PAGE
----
[0220] One or more interface procedures may be supported on the La interface. For example, a query of SCN storage subsystem capabilities may be performed, a virtual edge server may be created, deleted, and/or updated, the status of an edge server may be queried, and/or DataStore events may be subscribed to and/or unsubscribed to. The Lb interface functionality may be realized using the Customer premises equipment (CPE) Wide area network (WAN) Management Protocol (CWMP) protocol. The CWMP protocol may be described in the TR069 specifications. Bidirectional SOAP/HTTP based connections ma be used. The server (e.g., TRG69 server) may be placed at a CES node and/or the CE-GW may act as the client (e.g., TR069 client). The SOAP/HTTP based connections may not be persistent and/or may be established before each of the Lb interface procedures. Described herein are the data model parameters used in the TR069 transaction procedures.

[0221] The SCN storage subsystem capabilities may be queried. The API may provide the ability for the CES to query the SCN storage subsystem capabilities. HTTP basic authentic tion, or other forms of authentication, may be performed between the client (e.g., TR069 client) at the CE-GW and the server (e.g., TR069 server) at the CES.

[0222] The query femtozone DataStore status may be accessed via the API (e.g., TR069

API) to query a zone for its status and'Or other relevant information. The connection request may be initiated from the H(e)MS/ACS towards the IP traffic GW to initiate the connection. An inform RPC function may be used to inform the Global ID and/or the device state of the CE-GW. The CE-GW may send the inform request function towards the CES. The CES may respond with the inform response. The GetParameterValues RPC function may be used to retrieve the femtozone siatus information. The CES may send ihe GetParameterValues Request function towards the CE-GW. The CE-GW may respond with the GetParameterValues Response.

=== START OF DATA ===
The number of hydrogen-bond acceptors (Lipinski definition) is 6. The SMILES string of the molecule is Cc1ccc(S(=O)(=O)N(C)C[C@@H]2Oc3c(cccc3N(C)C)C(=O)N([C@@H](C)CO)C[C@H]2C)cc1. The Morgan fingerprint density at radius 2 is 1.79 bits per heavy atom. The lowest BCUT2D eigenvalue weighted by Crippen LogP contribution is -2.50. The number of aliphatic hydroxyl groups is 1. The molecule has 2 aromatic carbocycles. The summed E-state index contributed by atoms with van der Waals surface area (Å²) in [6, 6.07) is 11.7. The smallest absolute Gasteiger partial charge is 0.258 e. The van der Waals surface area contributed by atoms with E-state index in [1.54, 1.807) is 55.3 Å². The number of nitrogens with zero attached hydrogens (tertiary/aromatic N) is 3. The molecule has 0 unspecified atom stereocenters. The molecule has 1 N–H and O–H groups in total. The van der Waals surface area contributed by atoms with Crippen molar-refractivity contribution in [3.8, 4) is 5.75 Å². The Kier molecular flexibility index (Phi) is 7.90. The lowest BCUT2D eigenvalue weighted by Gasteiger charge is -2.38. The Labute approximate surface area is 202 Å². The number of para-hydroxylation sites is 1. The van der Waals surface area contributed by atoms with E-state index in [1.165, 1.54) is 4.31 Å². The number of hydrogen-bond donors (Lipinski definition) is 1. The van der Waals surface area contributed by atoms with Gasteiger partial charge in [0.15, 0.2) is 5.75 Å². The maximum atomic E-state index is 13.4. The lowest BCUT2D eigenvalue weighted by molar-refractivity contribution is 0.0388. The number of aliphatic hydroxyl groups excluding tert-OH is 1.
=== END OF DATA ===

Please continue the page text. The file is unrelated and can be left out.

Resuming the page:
[0223] FIG. 43 is a diagram illustrating an example transaction procedure that may be performed to query for the SCN storage subsystem capabilities. A connection (e.g., an SSL connection) may be initiated between CE-GW 4302 and CES 4304, e.g., as illustrated in FIG. 43 at 4306, 4308, and'Or 4310. At 4312, CE-GW 4302 may send an inform request to CES 4304. An example format for the inform request is provided below. The example format provided below is merely provided as an example, as various features may be included, excluded, or modified.

Inform Request

<soap:Body>

<cwm : Inf orm

<MaxEnvelopes> 1 </MaxEnveiopes>

<ParameterList soap-enc:amyType="cwmp:ParameterValueStruct[6]">

<ParameterValueStruct>

<Name> IntemetGatewayDevice.Devicelnfo. Global!!) </Name>

<Value xsi:type="xsd:string">VendorID_SerialNumber </Value>

</ParanieterValueStruct>

<ParameterValueStraet>

<Name> InternetGatewayDevice.Devicelnfo. DevieeState</Name>

<Value xsi :type="xsd : unsignedInt">0</Value>

</ParameterValueStruct

</Par am eterList>

</cwmp:Inform>

</soap:Body> [0224] MaxEnvelopes in the inform request message may indicate to the CES 4304 the maximum number of SOAP envelopes that may be included in an HTTP response message. The device state may take the values 0(e.g., initialization), I (e.g., established).